I just finished Michael Lewis’s terrific book about Billy Beane, the Oakland A’s general manager who consistently fields a great team with one of the lowest payrolls in the major leagues. The A’s are baseball commissioner Bud Selig’s particular albatross. Selig harps on the need for more baseball socialism (“revenue-sharing”) because of the alleged “inability of small market teams to compete,” when in fact it is only incompetently managed small market teams who can’t, Selig’s own Milwaukee Brewers prominent among them. Beane must drive him to drink. Now to anyone who has played fantasy baseball and read Bill James, which seems to be half of the male portion of the blogosphere, how to put together a winning baseball team with little money is no secret. You exploit inefficiencies, which is to say, you take advantage of the fact that many baseball executives are stupid. Certain traits are overvalued by other teams, like sculpted physiques or blazing speed or cannon arms. These don’t translate very well into on-field success anyway, and you ignore them. Other, more useful traits, like a deceptive pitching motion or the ability to draw walks, are undervalued, and these are what you look for.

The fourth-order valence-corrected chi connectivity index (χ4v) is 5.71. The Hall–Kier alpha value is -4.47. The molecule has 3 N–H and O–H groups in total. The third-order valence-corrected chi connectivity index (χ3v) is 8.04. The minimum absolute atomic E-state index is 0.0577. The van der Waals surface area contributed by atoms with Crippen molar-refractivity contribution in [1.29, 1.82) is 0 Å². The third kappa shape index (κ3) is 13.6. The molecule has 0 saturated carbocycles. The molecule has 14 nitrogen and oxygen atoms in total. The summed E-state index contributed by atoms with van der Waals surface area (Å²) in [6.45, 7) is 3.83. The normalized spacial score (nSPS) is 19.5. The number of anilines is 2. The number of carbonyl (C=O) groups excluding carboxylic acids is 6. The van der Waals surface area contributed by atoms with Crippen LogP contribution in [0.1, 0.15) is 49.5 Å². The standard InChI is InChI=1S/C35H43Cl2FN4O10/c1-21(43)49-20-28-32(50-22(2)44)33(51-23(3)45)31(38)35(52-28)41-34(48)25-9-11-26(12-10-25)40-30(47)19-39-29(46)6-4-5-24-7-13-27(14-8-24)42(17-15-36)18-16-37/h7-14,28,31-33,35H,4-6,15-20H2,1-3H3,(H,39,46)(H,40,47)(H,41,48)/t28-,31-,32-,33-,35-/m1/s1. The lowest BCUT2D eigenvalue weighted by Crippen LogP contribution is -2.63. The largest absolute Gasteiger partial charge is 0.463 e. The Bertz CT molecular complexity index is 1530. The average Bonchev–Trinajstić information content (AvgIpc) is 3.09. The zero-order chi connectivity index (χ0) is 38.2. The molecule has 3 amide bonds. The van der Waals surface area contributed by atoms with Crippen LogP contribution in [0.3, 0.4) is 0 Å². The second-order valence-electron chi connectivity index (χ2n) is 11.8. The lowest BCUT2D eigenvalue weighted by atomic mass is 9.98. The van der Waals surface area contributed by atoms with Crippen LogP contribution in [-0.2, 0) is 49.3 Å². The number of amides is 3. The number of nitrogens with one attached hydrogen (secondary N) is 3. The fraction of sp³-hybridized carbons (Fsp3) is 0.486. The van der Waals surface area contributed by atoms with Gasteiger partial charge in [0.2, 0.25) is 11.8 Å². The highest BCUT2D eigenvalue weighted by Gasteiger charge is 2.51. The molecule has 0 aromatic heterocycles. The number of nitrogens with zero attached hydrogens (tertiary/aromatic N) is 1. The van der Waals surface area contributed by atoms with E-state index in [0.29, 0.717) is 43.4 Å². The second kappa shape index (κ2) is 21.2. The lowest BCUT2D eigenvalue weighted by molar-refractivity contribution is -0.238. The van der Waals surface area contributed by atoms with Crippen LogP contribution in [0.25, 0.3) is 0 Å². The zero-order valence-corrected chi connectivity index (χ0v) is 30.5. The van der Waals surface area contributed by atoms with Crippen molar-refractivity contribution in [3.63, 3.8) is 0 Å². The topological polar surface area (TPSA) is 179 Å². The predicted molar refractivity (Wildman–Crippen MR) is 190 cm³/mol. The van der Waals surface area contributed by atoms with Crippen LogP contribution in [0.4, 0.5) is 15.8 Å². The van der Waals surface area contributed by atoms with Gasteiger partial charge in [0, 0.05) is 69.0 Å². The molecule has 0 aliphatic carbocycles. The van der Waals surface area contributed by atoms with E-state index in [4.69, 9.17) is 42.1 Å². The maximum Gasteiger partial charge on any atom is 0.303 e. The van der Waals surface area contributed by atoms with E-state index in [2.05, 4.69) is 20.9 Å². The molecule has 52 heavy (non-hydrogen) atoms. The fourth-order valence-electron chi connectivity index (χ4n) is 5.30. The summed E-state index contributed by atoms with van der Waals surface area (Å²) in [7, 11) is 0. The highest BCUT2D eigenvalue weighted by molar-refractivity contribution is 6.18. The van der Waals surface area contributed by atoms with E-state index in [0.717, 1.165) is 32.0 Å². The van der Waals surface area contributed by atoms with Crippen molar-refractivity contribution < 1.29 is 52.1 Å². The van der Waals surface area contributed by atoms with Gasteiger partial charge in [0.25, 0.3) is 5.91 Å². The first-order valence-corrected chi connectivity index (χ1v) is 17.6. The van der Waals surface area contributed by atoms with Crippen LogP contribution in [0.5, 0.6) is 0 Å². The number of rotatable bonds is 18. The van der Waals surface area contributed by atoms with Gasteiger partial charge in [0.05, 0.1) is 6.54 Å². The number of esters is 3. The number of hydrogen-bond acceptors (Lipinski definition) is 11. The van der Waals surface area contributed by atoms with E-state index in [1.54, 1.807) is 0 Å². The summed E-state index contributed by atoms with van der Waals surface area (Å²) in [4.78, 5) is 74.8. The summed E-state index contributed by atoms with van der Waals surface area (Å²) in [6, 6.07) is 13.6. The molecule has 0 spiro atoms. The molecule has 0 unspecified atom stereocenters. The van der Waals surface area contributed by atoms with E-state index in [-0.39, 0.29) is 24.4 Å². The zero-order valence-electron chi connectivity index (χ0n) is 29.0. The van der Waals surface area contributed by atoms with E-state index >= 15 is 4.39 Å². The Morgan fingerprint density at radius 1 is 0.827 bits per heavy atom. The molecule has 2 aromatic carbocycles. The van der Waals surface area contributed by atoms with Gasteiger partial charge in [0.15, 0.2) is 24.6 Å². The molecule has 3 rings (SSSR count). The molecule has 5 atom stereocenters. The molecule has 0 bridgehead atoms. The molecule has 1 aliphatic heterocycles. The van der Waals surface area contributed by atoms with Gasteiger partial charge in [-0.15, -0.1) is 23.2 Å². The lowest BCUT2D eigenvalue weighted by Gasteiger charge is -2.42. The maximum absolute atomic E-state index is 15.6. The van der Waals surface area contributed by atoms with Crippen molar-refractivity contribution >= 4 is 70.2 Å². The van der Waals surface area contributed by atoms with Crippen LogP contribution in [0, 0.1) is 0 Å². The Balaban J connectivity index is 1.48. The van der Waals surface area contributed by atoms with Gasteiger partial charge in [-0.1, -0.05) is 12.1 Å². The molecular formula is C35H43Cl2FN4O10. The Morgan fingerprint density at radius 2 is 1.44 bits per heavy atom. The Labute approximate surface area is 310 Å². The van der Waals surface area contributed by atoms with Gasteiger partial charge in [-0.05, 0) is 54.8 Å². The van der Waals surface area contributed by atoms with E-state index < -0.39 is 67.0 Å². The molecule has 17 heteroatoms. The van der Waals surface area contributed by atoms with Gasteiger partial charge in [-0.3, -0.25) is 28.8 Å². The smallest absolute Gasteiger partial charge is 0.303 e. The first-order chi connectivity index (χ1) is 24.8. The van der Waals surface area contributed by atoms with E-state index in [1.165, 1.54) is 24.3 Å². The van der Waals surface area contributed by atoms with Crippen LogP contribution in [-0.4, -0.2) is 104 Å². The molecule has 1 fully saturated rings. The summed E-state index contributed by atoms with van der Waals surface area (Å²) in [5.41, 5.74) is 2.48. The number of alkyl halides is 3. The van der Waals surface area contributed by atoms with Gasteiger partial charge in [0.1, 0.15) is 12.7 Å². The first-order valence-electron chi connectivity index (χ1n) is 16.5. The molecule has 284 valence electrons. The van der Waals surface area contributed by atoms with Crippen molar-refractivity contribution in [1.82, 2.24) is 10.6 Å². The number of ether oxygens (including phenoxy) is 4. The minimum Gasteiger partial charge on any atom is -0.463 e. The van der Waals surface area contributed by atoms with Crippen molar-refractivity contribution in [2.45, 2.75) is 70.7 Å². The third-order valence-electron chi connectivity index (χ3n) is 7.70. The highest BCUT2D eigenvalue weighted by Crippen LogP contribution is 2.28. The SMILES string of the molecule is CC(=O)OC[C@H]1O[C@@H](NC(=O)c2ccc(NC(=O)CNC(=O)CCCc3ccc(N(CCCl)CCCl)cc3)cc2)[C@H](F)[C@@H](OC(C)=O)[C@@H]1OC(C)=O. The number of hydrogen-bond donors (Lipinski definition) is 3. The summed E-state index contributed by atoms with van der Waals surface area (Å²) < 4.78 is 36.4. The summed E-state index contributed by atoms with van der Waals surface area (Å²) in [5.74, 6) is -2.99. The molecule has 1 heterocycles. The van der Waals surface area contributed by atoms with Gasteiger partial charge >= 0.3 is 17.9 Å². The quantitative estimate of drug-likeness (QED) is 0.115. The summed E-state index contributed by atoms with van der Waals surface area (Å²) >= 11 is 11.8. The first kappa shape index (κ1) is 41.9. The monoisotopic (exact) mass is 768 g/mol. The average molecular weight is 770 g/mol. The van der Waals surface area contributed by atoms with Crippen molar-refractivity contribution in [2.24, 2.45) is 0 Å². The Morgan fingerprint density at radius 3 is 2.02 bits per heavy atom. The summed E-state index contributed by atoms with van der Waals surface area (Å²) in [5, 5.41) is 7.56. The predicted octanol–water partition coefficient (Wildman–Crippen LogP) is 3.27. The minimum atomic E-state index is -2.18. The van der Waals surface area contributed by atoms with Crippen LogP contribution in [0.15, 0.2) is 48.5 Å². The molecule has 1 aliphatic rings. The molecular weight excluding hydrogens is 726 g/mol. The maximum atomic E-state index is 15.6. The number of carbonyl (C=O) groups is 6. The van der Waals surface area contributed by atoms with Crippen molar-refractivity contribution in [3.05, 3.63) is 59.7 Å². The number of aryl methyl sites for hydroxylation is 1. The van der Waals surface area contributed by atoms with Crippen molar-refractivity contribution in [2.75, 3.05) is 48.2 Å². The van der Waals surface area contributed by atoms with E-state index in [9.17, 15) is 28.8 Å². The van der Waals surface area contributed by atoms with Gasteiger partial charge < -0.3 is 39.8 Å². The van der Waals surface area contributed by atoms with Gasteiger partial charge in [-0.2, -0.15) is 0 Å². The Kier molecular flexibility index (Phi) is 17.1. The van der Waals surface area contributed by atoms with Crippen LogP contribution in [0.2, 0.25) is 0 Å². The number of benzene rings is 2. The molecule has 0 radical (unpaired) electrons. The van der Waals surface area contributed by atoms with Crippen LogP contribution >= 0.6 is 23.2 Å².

The golden rule is that past performance indicates future performance, and ugly doesn’t count. Essentially you work from the spreadsheet instead of the scouting report. Scouts hate that. So do fans, stat geeks like me excepted, because it slights any knowledge of the game that comes from actually watching it. When I played in a fantasy league I would regularly tell other owners that they watched too much baseball, and that they needed to stop believing their own eyes. I was delighted to note that Beane often tells his scouts the same thing.

Beane himself is a former major-league player and hot prospect of exactly the type that he has trained himself, and his staff, to ignore. He was a high-school “tools” player, the type who looks better playing than he actually plays, and so highly regarded that many scouts and executives wanted to draft him first in his class, ahead of such future luminaries as Darryl Strawberry. But Beane’s tools never translated into major-league success. By his own account, his temper destroyed him as a player: he couldn’t cope with failure, and one bad at-bat would wreck his game, or his week.